Looking deep into aluminum foam

by | Sep 10, 2013

French and Dutch researchers used X-ray tomography to investigate the fracture behavior of an open cell aluminum foam.

Open celled metal foams have a wide variety of possible applications including heat exchangers, energy absorption, flow diffusion and lightweight optics. Due to the high cost of the material it is most typically used in advanced technology like aerospace applications.

To evaluate the behavior of porous materials like these X-ray tomography is widely used. With this method, a three dimensional volume can be inspected to visualize in situ the progress of damage in materials. X-ray computed tomography (XRCT) has appeared recently to be a very powerful tool allowing to characterize the microstructure of cellular materials. The resolution available using the laboratory-based version of XRCT (LXRCT) is more than sufficient to visualize the cellular microstructure of cellular materials.

Unfortunately, under these conditions of medium resolution, the actual microstructure of the solid metal cannot be resolved. However, several studies on aluminum-based metal open cell foams revealed that inter-metallics play a key role at the local scale on the fracture process.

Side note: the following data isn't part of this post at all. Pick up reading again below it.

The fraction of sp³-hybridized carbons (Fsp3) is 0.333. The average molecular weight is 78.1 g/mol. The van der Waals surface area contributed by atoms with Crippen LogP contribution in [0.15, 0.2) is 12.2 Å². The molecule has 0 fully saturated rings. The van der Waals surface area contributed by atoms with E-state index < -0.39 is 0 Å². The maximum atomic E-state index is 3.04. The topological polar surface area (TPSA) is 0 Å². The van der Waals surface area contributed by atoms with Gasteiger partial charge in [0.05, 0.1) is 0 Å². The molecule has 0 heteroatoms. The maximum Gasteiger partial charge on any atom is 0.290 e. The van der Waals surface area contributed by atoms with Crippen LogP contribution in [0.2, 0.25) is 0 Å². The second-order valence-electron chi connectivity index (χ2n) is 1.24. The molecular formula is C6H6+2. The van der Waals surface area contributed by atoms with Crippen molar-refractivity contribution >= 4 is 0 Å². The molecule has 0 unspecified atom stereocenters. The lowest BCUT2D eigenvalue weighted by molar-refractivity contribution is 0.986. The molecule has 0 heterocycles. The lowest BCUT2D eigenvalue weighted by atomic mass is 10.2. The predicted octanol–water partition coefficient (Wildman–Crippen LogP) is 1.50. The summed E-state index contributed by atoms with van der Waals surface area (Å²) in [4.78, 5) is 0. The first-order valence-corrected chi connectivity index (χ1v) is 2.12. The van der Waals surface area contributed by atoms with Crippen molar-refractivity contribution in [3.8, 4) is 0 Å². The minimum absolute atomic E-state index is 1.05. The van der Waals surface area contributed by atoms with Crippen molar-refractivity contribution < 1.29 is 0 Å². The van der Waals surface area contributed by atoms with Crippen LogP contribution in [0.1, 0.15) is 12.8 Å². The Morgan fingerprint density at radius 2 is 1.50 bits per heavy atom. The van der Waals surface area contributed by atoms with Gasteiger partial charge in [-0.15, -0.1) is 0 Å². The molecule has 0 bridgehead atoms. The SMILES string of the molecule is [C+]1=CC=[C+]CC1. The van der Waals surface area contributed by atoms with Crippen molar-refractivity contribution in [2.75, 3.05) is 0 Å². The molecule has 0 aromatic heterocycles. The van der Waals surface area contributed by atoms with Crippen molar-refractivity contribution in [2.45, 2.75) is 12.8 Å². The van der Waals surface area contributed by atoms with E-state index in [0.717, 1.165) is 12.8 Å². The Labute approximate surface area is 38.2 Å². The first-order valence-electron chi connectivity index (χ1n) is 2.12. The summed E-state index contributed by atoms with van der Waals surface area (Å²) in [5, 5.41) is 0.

Local Tomography Study of the Fracture of an ERG Metal FoamRecently, a group of French and Dutch researchers used LXCRT images of open cell aluminum foam at two different scales during an in situ tensile test. They analyzed the global fracture process and also the effect of the microstructure of the metal inside, the struts on the local fracture process.

First, they studied the internal structure of the foam by high resolution local tomography which led to detailed information about the location of inter-metallics. The fracture process of the material during tension was then captured using low resolution scans during a high number of deformation steps of the foam.

The low resolution scan in the initial state was also used as input for an image-based FE calculation leading to the detection of regions where the stresses are high in the material. In the fracture zone, some of the broken struts were highly loaded while some others where much less loaded. The results of the experiments revealed that the local microstructure plays a key role in the initiation of fracture.

The researchers considered this method as very helpful to optimize the rupture properties of these materials as a predictive tool. It reveals all necessary information about local concentrations of defects as well as their effect on the fracture strain and determines the local stress using the FE model.